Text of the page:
This initiative’s ultimate goal is an international commitment by governments, private-sector companies and civil society representatives. To this end, RSF expects a political process to be launched at the initiative of the leaders of several democratic countries on the basis of the Declaration, and that this will lead to an “International Pledge on Information and Democracy.” Letters have already been sent to leaders in all continents of the world, and RSF hopes that they will commit as early as mid-November, when dozens of heads of state and government meet in Paris for the commemoration of the 100th anniversary of the end of the First World War (11 November), for the Paris Peace Forum (11-13 November) and the Internet Governance Forum 12-14 November).
The Commission is meeting for the first time the 11th and 12nd September in Paris and has set itself the goal of completing its work within two months. RSF, which is acting as its general secretariat, initiated a discussion several months ago that is intended to contribute to the Commission’s own debates. International consultations with a wide range of stakeholders have also been launched. Any persons or entities that would like to participate can send their contributions in English or French toinformationdemocracy@rsf.
Registered in France as a public interest entity, RSF is an independent non-profit that has consultative status with the UN, UNESCO, the Council of Europe, the International Organization of the Francophonie, and the African Commission on Human and Peoples’ Rights. Headquartered in Paris, it has bureaux, sections or representatives in 17 cities (Berlin, Brussels, Geneva, Helsinki, Istanbul, Karachi, Kiev, London, Madrid, Mexico, Rio de Janeiro, San Francisco, Stockholm, Taipei, Tunis, Vienna and Washington), correspondents in 130 countries and 15 local partner organizations.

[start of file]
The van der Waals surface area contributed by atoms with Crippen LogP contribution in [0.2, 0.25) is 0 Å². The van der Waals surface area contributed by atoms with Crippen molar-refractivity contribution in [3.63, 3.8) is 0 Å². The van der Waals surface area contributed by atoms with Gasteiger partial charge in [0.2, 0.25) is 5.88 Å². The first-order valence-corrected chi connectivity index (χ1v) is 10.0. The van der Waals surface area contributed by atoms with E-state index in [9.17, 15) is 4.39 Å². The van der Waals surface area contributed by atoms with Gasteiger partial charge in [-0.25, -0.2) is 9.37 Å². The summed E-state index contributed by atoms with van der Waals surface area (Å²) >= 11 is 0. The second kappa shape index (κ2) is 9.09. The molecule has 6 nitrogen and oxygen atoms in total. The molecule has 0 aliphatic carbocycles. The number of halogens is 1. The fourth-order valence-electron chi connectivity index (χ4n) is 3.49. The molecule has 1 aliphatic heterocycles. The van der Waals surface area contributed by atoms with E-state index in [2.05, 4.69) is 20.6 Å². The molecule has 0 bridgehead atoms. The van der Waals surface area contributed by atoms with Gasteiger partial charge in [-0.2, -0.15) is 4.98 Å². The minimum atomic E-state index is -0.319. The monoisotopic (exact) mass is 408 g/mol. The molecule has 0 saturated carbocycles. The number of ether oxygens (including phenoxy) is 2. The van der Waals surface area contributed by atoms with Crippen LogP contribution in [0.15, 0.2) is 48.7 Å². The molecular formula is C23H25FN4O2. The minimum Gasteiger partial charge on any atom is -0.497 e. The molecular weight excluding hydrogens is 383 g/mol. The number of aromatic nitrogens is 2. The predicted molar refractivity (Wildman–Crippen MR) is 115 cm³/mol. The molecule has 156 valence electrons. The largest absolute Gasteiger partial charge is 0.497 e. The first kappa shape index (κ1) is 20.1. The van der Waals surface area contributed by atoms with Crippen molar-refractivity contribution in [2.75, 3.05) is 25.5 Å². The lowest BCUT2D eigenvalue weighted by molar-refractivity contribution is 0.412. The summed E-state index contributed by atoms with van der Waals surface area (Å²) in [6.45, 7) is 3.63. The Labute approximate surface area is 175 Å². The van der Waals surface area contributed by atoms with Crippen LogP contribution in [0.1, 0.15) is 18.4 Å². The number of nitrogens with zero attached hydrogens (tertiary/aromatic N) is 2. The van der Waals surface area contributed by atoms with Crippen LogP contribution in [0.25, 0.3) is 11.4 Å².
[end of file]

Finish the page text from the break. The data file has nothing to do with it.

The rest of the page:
RSF’s vision is for “all human beings to have access to the news and information they need in order to be aware of and understand the challenges posed by the world and the environment.” Its mandate is to promote “journalistic freedom, pluralism and independence” and defend“those who embody these ideals.” Its work is “inspired by article 19 of the 1948 Universal Declaration of Human Rights, the International Covenant on Civil and Political Rights, and the leading Declarations and charters about journalistic ethics.”
Although supported by RSF and created at its initiative, the Information and Democracy Commission is independent of RSF and is not bound by its mandate.
RSF launched a Journalism Trust Initiative (JTI) in April with the aim of promoting journalistic methods, editorial independence, media transparency, and respect for journalistic ethics by giving concrete advantages (especially technological and economic ones) to news media that adhere to standards defined collaboratively in a process of self-regulation. Around 100 media organizations – including publishers, media unions, press freedom NGOs and other international organizations – are participating in the JTI. Its partners include Agence France Presse, the Global Editors Network and the European Broadcasting Union.
The JTI is focused on news media of all kinds and sizes and is designed to defend journalistic values in the face of changing economic realities. The Information and Democracy Commissionhas a complementary aim, which is to define the intellectual and legal bases of the public space in the era of the Internet and globalized news and information.